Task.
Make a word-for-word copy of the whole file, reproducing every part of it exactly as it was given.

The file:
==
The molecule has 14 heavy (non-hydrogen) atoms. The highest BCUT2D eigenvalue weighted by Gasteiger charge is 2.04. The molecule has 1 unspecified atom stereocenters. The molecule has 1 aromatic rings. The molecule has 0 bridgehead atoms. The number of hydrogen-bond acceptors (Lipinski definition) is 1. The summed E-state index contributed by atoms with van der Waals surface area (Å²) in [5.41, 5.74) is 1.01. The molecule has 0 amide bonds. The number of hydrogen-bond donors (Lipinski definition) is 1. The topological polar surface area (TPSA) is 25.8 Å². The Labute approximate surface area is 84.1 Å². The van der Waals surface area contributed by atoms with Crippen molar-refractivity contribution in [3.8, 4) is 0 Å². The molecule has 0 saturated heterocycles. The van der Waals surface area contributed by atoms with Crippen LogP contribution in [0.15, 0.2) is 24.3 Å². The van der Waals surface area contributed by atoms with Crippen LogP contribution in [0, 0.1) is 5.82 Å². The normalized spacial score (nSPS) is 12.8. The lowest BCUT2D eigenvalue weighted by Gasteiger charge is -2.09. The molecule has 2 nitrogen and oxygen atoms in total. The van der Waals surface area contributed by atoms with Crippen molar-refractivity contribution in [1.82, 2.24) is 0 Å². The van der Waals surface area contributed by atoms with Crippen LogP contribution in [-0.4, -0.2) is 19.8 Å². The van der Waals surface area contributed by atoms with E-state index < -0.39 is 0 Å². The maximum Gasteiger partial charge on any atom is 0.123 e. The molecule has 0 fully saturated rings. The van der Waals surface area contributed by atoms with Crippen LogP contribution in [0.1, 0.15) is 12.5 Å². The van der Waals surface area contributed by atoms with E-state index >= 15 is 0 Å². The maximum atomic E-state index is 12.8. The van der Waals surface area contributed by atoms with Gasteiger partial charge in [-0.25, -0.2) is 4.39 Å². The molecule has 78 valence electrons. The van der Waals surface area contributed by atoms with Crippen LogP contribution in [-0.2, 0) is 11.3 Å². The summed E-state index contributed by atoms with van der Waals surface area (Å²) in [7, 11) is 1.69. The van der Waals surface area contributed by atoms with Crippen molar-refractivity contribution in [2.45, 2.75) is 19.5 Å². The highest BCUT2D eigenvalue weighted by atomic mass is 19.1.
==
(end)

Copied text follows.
The molecule has 14 heavy (non-hydrogen) atoms. The highest BCUT2D eigenvalue weighted by Gasteiger charge is 2.04. The molecule has 1 unspecified atom stereocenters. The molecule has 1 aromatic rings. The molecule has 0 bridgehead atoms. The number of hydrogen-bond acceptors (Lipinski definition) is 1. The summed E-state index contributed by atoms with van der Waals surface area (Å²) in [5.41, 5.74) is 1.01. The molecule has 0 amide bonds. The number of hydrogen-bond donors (Lipinski definition) is 1. The topological polar surface area (TPSA) is 25.8 Å². The Labute approximate surface area is 84.1 Å². The van der Waals surface area contributed by atoms with Crippen molar-refractivity contribution in [3.8, 4) is 0 Å². The molecule has 0 saturated heterocycles. The van der Waals surface area contributed by atoms with Crippen LogP contribution in [0.15, 0.2) is 24.3 Å². The van der Waals surface area contributed by atoms with Crippen LogP contribution in [0, 0.1) is 5.82 Å². The normalized spacial score (nSPS) is 12.8. The lowest BCUT2D eigenvalue weighted by Gasteiger charge is -2.09. The molecule has 2 nitrogen and oxygen atoms in total. The van der Waals surface area contributed by atoms with Crippen molar-refractivity contribution in [1.82, 2.24) is 0 Å². The van der Waals surface area contributed by atoms with Crippen LogP contribution in [-0.4, -0.2) is 19.8 Å². The van der Waals surface area contributed by atoms with E-state index < -0.39 is 0 Å². The maximum Gasteiger partial charge on any atom is 0.123 e. The molecule has 0 fully saturated rings. The van der Waals surface area contributed by atoms with Crippen LogP contribution in [0.1, 0.15) is 12.5 Å². The van der Waals surface area contributed by atoms with E-state index >= 15 is 0 Å². The maximum atomic E-state index is 12.8. The van der Waals surface area contributed by atoms with Gasteiger partial charge in [-0.25, -0.2) is 4.39 Å². The molecule has 78 valence electrons. The van der Waals surface area contributed by atoms with Crippen LogP contribution in [-0.2, 0) is 11.3 Å². The summed E-state index contributed by atoms with van der Waals surface area (Å²) in [7, 11) is 1.69. The van der Waals surface area contributed by atoms with Crippen molar-refractivity contribution in [2.45, 2.75) is 19.5 Å². The highest BCUT2D eigenvalue weighted by atomic mass is 19.1.